The physics of electromagnetic wave transmission through narrow slots and lapped joints in thick conducting screens is examined in detail by applying numerical models to compute both field distributions within the slots and joints, and fields transmitted to the shadow region. The primary modeling tool is the finite-difference time-domain (FD-TD) method, using a Faraday's law contour integral approach to develop new and simple modifications of the basic FD-TD algorithm to properly model the slot physics, even when the slot gap width is much less than one space lattice cell. Finely sampled method of moments (MM) models are used to validate the FD-TD tool for relatively simple straight slots; FD-TD is then used to explore properties of more complicated lapped joints which are widely used for shielding purposes at junctions of metal surfaces. It is found that previously reported slot resonances (screen thicknesses at which exceptionally large transmission of energy may occur) occur in a more general sense for lapped joints as path-length resonances. That is, the total path length along the lapped joint from the front of the screen to the back can become resonant, despite the presence of a number of right-angle turns in the joint path. In addition to greatly enhanced power transmission, path-length resonances can result in total fields within the joint exceeding the incident fields by more than one order of magnitude. Sample field distributions for this case are given. This field enhancement might cause sparking and other nonlinear effects during high-power microwave (HPM) illumination, and must be accounted in HPM coupling studies.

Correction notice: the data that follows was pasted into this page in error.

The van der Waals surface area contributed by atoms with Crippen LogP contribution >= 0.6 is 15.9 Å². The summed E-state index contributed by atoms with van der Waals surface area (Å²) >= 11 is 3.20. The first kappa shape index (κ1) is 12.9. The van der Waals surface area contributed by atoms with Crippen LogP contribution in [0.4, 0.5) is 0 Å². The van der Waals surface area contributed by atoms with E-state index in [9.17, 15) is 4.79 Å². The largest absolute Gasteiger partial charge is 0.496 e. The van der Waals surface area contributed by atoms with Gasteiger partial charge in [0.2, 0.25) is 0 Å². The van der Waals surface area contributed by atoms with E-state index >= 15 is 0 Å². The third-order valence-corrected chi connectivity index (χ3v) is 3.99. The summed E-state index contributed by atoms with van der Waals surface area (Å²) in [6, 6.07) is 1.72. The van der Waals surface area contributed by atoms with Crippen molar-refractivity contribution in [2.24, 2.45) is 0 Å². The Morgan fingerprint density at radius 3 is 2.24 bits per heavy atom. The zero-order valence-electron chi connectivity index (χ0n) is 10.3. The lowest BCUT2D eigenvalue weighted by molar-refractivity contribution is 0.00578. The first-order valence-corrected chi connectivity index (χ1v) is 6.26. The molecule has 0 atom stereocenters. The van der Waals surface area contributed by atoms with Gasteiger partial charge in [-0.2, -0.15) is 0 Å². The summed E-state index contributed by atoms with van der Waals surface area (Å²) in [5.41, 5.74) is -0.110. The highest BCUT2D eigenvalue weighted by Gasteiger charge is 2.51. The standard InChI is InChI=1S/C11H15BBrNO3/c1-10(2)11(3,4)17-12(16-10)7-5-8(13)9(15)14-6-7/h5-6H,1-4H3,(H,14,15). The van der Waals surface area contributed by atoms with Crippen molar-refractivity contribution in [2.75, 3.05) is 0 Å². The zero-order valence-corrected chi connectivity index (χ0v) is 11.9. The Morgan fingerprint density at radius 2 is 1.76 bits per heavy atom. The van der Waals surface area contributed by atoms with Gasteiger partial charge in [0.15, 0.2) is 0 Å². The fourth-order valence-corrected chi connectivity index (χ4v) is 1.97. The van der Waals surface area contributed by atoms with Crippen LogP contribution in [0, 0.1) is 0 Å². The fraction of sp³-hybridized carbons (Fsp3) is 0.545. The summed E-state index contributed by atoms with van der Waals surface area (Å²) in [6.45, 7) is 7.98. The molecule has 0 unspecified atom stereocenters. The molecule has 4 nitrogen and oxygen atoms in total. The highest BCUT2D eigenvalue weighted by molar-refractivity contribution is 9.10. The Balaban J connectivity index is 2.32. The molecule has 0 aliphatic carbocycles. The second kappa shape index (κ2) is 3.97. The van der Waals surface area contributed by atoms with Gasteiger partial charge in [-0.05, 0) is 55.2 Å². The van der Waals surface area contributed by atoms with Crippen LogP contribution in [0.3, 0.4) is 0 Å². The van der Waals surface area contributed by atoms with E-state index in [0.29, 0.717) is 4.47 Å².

ASJC Scopus subject areas
- Electrical and Electronic Engineering